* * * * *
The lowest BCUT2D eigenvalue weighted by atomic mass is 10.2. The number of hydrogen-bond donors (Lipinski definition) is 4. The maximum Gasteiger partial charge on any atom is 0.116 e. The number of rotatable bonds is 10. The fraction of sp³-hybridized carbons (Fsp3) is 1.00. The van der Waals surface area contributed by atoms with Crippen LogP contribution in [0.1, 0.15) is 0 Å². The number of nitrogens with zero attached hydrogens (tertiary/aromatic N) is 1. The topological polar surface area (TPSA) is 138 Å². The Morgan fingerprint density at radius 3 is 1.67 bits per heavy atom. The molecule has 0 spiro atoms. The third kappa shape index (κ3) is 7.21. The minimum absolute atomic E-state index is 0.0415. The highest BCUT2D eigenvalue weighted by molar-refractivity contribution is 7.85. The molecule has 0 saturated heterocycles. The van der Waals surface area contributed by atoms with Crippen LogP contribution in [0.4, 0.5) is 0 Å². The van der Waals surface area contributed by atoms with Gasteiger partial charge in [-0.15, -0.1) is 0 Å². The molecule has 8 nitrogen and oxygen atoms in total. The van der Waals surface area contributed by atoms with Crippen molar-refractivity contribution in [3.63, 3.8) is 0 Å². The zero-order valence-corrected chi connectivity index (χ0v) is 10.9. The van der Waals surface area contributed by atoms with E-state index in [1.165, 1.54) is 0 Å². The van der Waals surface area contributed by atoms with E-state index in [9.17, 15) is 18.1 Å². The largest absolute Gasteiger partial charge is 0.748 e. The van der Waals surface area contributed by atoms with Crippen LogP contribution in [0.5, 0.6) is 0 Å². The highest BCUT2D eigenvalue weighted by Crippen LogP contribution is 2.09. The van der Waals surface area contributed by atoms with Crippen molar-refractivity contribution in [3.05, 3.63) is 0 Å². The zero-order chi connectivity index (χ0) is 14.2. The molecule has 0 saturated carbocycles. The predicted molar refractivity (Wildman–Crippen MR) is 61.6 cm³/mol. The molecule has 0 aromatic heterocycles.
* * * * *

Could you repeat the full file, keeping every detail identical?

The lowest BCUT2D eigenvalue weighted by atomic mass is 10.2. The number of hydrogen-bond donors (Lipinski definition) is 4. The maximum Gasteiger partial charge on any atom is 0.116 e. The number of rotatable bonds is 10. The fraction of sp³-hybridized carbons (Fsp3) is 1.00. The van der Waals surface area contributed by atoms with Crippen LogP contribution in [0.1, 0.15) is 0 Å². The number of nitrogens with zero attached hydrogens (tertiary/aromatic N) is 1. The topological polar surface area (TPSA) is 138 Å². The Morgan fingerprint density at radius 3 is 1.67 bits per heavy atom. The molecule has 0 spiro atoms. The third kappa shape index (κ3) is 7.21. The minimum absolute atomic E-state index is 0.0415. The highest BCUT2D eigenvalue weighted by molar-refractivity contribution is 7.85. The molecule has 0 saturated heterocycles. The van der Waals surface area contributed by atoms with Crippen LogP contribution in [0.4, 0.5) is 0 Å². The van der Waals surface area contributed by atoms with Gasteiger partial charge in [-0.15, -0.1) is 0 Å². The molecule has 8 nitrogen and oxygen atoms in total. The van der Waals surface area contributed by atoms with Crippen molar-refractivity contribution in [3.63, 3.8) is 0 Å². The zero-order valence-corrected chi connectivity index (χ0v) is 10.9. The van der Waals surface area contributed by atoms with E-state index in [1.165, 1.54) is 0 Å². The van der Waals surface area contributed by atoms with E-state index in [9.17, 15) is 18.1 Å². The largest absolute Gasteiger partial charge is 0.748 e. The van der Waals surface area contributed by atoms with Crippen LogP contribution in [0.5, 0.6) is 0 Å². The highest BCUT2D eigenvalue weighted by Crippen LogP contribution is 2.09. The van der Waals surface area contributed by atoms with Crippen molar-refractivity contribution in [3.05, 3.63) is 0 Å². The zero-order chi connectivity index (χ0) is 14.2. The molecule has 0 saturated carbocycles. The predicted molar refractivity (Wildman–Crippen MR) is 61.6 cm³/mol. The molecule has 0 aromatic heterocycles.